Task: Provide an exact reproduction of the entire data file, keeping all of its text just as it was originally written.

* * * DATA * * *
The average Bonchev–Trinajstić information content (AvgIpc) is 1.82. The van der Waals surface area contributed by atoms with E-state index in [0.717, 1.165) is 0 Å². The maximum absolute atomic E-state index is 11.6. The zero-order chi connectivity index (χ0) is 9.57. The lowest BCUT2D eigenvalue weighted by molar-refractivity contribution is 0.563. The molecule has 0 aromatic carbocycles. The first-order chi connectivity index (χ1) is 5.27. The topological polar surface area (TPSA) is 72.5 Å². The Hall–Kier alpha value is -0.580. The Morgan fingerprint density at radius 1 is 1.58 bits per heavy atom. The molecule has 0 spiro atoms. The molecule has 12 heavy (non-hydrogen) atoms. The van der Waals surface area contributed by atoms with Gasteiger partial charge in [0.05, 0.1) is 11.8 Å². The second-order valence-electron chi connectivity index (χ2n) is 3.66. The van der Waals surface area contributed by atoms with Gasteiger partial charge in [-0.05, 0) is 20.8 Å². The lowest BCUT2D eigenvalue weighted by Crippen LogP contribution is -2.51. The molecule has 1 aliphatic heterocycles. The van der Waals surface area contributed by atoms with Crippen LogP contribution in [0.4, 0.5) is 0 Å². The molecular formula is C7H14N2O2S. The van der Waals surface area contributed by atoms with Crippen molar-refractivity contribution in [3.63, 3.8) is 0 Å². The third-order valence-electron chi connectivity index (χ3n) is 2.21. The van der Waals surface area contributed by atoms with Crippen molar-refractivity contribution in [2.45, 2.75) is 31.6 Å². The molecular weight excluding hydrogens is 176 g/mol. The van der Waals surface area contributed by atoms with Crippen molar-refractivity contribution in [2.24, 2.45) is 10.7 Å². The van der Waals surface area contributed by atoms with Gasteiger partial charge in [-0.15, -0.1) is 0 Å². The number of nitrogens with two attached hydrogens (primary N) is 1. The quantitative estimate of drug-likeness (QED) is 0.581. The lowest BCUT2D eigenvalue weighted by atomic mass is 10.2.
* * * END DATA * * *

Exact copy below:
The average Bonchev–Trinajstić information content (AvgIpc) is 1.82. The van der Waals surface area contributed by atoms with E-state index in [0.717, 1.165) is 0 Å². The maximum absolute atomic E-state index is 11.6. The zero-order chi connectivity index (χ0) is 9.57. The lowest BCUT2D eigenvalue weighted by molar-refractivity contribution is 0.563. The molecule has 0 aromatic carbocycles. The first-order chi connectivity index (χ1) is 5.27. The topological polar surface area (TPSA) is 72.5 Å². The Hall–Kier alpha value is -0.580. The Morgan fingerprint density at radius 1 is 1.58 bits per heavy atom. The molecule has 0 spiro atoms. The molecule has 12 heavy (non-hydrogen) atoms. The van der Waals surface area contributed by atoms with Gasteiger partial charge in [0.05, 0.1) is 11.8 Å². The second-order valence-electron chi connectivity index (χ2n) is 3.66. The van der Waals surface area contributed by atoms with Gasteiger partial charge in [-0.05, 0) is 20.8 Å². The lowest BCUT2D eigenvalue weighted by Crippen LogP contribution is -2.51. The molecule has 1 aliphatic heterocycles. The van der Waals surface area contributed by atoms with Crippen LogP contribution in [0.4, 0.5) is 0 Å². The molecular formula is C7H14N2O2S. The van der Waals surface area contributed by atoms with Crippen molar-refractivity contribution in [3.63, 3.8) is 0 Å². The third-order valence-electron chi connectivity index (χ3n) is 2.21. The van der Waals surface area contributed by atoms with Crippen molar-refractivity contribution in [2.45, 2.75) is 31.6 Å². The molecular weight excluding hydrogens is 176 g/mol. The van der Waals surface area contributed by atoms with Crippen molar-refractivity contribution in [2.24, 2.45) is 10.7 Å². The van der Waals surface area contributed by atoms with Gasteiger partial charge in [-0.15, -0.1) is 0 Å². The number of nitrogens with two attached hydrogens (primary N) is 1. The quantitative estimate of drug-likeness (QED) is 0.581. The lowest BCUT2D eigenvalue weighted by atomic mass is 10.2.